tangible feedback (for the most part) on what i do most of the time, rowing.

On the Bosbaan « Green Racing Project Blog

high-level post on my team’s blog.

important info.  if you are a killer detective, then you can find all you need to know at www.worldrowing.com.  that being said, i usually can’t. 

my latest creation. just over 24hrs until racing.

(Source: youtube.com)

Who to watch at the 2014 World Rowing Championships - worldrowing.com

still earned a bit of a shout out, but knowing the changes in and additions to the field, we realize just how challenging this regatta will be.

zee bosbaan as told by google maps and my garmin.

zee bosbaan as told by google maps and my garmin.


it really is interesting how sometimes you feel like a nut and sometimes you don’t.  somewhat similarly and much more pertinent, rowing next to someone can both cure and complicate at different times.  our first row with another crew was on Tuesday with the mens eight.  the rows up to that point felt disjointed at times and peppered with decent strokes here and there.  saddling up with the M8+, despite a significant and appropriate stagger, proved a really worthwhile practice.  we stayed focus, but still had a bigger picture of speed to focus on so that we didn’t nitpick ourselves apart.  this workout was simply a 90% 2k for us @ 30spm.  we found our swagger and kept it rolling in subsequent practices.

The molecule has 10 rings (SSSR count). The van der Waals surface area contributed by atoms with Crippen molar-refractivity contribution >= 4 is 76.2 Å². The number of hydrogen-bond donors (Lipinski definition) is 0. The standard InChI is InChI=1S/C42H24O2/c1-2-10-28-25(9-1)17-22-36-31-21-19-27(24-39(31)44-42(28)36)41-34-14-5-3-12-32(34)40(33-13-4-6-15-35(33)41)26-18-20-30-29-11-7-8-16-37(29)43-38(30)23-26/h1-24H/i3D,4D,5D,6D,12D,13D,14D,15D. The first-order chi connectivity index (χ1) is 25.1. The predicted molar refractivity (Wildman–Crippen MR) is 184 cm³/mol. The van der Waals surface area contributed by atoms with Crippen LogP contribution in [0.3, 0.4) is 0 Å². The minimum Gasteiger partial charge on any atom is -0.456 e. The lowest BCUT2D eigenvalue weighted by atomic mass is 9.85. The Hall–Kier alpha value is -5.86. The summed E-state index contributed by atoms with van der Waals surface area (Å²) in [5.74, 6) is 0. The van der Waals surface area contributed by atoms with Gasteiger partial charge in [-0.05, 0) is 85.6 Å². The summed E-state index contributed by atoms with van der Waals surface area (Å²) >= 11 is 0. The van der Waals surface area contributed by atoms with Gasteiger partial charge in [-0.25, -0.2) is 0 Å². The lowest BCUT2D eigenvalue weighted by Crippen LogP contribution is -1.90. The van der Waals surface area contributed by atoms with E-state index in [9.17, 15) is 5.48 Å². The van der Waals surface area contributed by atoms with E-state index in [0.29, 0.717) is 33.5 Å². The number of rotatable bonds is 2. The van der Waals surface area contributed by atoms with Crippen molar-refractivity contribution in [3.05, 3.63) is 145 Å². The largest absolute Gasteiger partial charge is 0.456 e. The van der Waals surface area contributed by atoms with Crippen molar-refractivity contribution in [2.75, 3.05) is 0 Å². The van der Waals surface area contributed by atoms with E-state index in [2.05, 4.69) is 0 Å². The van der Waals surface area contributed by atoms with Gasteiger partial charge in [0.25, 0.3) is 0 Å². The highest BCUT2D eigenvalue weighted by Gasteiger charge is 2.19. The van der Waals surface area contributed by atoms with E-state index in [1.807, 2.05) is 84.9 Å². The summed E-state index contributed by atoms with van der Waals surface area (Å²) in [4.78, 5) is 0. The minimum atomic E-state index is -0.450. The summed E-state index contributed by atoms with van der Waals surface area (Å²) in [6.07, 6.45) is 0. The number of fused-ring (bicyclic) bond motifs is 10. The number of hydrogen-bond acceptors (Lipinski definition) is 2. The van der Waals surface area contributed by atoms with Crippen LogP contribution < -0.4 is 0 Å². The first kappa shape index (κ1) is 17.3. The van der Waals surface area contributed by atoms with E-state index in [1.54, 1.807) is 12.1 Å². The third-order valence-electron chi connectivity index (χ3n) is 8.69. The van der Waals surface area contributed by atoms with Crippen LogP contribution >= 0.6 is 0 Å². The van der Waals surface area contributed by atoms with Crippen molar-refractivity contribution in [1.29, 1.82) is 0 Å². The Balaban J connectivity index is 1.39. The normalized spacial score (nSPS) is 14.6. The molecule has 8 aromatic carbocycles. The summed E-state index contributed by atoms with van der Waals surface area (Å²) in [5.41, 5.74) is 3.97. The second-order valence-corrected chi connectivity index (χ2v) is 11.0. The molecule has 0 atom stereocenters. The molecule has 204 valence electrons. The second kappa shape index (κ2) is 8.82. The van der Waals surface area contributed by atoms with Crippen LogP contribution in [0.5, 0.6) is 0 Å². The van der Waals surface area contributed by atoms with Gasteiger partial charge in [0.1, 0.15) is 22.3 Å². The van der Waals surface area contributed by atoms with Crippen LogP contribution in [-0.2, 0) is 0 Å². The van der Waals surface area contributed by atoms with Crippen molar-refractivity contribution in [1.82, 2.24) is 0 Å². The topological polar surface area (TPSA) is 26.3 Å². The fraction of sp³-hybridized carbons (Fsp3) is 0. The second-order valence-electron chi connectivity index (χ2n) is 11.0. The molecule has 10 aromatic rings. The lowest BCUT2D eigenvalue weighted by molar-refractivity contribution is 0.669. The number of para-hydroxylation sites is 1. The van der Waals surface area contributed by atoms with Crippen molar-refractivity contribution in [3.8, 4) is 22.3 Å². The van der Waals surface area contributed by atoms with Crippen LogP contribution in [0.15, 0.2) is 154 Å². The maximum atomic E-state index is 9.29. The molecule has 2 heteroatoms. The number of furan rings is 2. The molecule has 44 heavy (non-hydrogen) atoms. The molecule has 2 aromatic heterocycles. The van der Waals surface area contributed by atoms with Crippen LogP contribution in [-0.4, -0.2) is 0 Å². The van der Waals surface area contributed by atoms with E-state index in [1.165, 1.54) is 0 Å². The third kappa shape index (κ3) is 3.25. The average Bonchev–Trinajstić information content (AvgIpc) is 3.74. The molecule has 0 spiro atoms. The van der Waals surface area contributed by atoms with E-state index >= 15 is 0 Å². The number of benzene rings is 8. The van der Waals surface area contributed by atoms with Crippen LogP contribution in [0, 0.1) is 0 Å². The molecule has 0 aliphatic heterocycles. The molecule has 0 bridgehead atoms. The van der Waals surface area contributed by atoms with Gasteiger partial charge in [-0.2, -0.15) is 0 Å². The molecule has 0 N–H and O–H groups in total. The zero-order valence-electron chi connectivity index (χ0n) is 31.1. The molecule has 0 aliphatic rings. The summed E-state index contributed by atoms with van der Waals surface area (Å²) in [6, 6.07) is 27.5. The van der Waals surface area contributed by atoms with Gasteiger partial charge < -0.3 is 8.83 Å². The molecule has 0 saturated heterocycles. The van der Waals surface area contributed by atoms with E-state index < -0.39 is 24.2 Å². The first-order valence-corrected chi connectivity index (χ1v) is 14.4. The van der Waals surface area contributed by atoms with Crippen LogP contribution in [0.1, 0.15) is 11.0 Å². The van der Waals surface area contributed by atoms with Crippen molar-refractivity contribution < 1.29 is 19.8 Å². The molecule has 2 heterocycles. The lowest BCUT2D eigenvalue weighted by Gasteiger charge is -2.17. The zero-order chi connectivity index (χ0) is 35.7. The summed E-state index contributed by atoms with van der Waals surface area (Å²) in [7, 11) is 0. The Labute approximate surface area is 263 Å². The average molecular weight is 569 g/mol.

next, we did 4x250m pieces with the lightweight men’s eight.  two with a start, one at base, and one with a sprint.  i think the workout catered to the lightweights a bit, who attacked each piece admirably.  it was good for us to be next to an anxious crew that we didn’t want to get away from us. also, helped us to jumpstart our starts a bit.

today, we did a 1k with both the LM8+ again and the mens straight four (M4-).  the workout went well and served its purpose.  we whipped out a fast, but somewhat brutish 1k.  the point of this workout was to have our last longer piece of all out work before the race.  this piece usually ranges from 1k-2k and almost always feels brutal.  there’s something about reawakening the aerobic and anaerobic systems during a taper that really burns.  as a result, the pain point of this workout was physiological.  we went into wanting to use the two other crews as real motivation to get our lungs burning.  as a result, i think we rowed a little bit more outside ourselves than the other pieces.  the water had a lot of bounce at times and that coupled with loud crews, a herd of coaches on shore, and not wanting to lose an inch to our neighbors made for some pretty donkey moments.  in some ways, this would be how side-by-side can complicate things in training.  at the same time, we went into this workout emphasizing that external focus for the sake of physiology and pumpup pride.